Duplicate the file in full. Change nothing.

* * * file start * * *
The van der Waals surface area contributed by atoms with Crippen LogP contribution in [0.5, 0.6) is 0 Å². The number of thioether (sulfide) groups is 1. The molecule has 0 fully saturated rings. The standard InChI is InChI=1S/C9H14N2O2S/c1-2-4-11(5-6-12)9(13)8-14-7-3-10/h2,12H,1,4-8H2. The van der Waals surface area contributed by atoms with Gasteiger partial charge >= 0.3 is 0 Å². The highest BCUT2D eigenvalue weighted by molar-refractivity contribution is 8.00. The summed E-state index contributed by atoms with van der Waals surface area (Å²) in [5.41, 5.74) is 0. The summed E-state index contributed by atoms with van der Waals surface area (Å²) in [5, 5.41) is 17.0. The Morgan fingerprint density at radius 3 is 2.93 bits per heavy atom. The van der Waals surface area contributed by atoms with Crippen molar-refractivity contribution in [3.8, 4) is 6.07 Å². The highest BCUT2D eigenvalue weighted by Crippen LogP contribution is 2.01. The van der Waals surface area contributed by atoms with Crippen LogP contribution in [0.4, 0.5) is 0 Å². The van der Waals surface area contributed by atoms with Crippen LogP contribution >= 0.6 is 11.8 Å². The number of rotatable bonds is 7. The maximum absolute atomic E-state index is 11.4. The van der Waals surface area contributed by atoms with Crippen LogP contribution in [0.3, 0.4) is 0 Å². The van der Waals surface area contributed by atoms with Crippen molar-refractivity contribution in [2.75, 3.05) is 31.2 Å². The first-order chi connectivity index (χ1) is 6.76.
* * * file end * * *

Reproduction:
The van der Waals surface area contributed by atoms with Crippen LogP contribution in [0.5, 0.6) is 0 Å². The number of thioether (sulfide) groups is 1. The molecule has 0 fully saturated rings. The standard InChI is InChI=1S/C9H14N2O2S/c1-2-4-11(5-6-12)9(13)8-14-7-3-10/h2,12H,1,4-8H2. The van der Waals surface area contributed by atoms with Gasteiger partial charge >= 0.3 is 0 Å². The highest BCUT2D eigenvalue weighted by molar-refractivity contribution is 8.00. The summed E-state index contributed by atoms with van der Waals surface area (Å²) in [5.41, 5.74) is 0. The summed E-state index contributed by atoms with van der Waals surface area (Å²) in [5, 5.41) is 17.0. The Morgan fingerprint density at radius 3 is 2.93 bits per heavy atom. The van der Waals surface area contributed by atoms with Crippen molar-refractivity contribution in [3.8, 4) is 6.07 Å². The highest BCUT2D eigenvalue weighted by Crippen LogP contribution is 2.01. The van der Waals surface area contributed by atoms with Crippen LogP contribution in [0.4, 0.5) is 0 Å². The van der Waals surface area contributed by atoms with Crippen LogP contribution >= 0.6 is 11.8 Å². The number of rotatable bonds is 7. The maximum absolute atomic E-state index is 11.4. The van der Waals surface area contributed by atoms with Crippen LogP contribution in [0.3, 0.4) is 0 Å². The van der Waals surface area contributed by atoms with Crippen molar-refractivity contribution in [2.75, 3.05) is 31.2 Å². The first-order chi connectivity index (χ1) is 6.76.